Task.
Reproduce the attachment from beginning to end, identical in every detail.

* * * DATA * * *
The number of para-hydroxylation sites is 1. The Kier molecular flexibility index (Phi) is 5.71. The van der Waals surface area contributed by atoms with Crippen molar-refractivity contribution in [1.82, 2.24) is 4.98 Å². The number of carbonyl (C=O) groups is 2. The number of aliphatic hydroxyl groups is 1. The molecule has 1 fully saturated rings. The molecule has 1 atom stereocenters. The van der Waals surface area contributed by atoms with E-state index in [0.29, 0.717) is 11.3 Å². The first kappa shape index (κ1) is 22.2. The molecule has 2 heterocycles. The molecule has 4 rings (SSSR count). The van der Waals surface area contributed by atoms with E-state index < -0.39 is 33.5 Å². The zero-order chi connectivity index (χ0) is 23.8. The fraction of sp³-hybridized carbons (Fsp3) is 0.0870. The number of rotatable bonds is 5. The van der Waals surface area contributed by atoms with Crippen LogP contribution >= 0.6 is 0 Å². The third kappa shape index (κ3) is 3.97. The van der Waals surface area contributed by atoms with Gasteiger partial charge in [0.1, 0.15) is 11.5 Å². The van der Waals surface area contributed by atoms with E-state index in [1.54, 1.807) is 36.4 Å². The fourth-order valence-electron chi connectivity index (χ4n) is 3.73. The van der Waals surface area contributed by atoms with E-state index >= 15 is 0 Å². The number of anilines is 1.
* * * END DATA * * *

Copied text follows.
The number of para-hydroxylation sites is 1. The Kier molecular flexibility index (Phi) is 5.71. The van der Waals surface area contributed by atoms with Crippen molar-refractivity contribution in [1.82, 2.24) is 4.98 Å². The number of carbonyl (C=O) groups is 2. The number of aliphatic hydroxyl groups is 1. The molecule has 1 fully saturated rings. The molecule has 1 atom stereocenters. The van der Waals surface area contributed by atoms with E-state index in [0.29, 0.717) is 11.3 Å². The first kappa shape index (κ1) is 22.2. The molecule has 2 heterocycles. The molecule has 4 rings (SSSR count). The van der Waals surface area contributed by atoms with E-state index < -0.39 is 33.5 Å². The zero-order chi connectivity index (χ0) is 23.8. The fraction of sp³-hybridized carbons (Fsp3) is 0.0870. The number of rotatable bonds is 5. The van der Waals surface area contributed by atoms with Crippen LogP contribution >= 0.6 is 0 Å². The third kappa shape index (κ3) is 3.97. The van der Waals surface area contributed by atoms with Gasteiger partial charge in [0.1, 0.15) is 11.5 Å². The van der Waals surface area contributed by atoms with E-state index in [1.54, 1.807) is 36.4 Å². The fourth-order valence-electron chi connectivity index (χ4n) is 3.73. The van der Waals surface area contributed by atoms with E-state index >= 15 is 0 Å². The number of anilines is 1.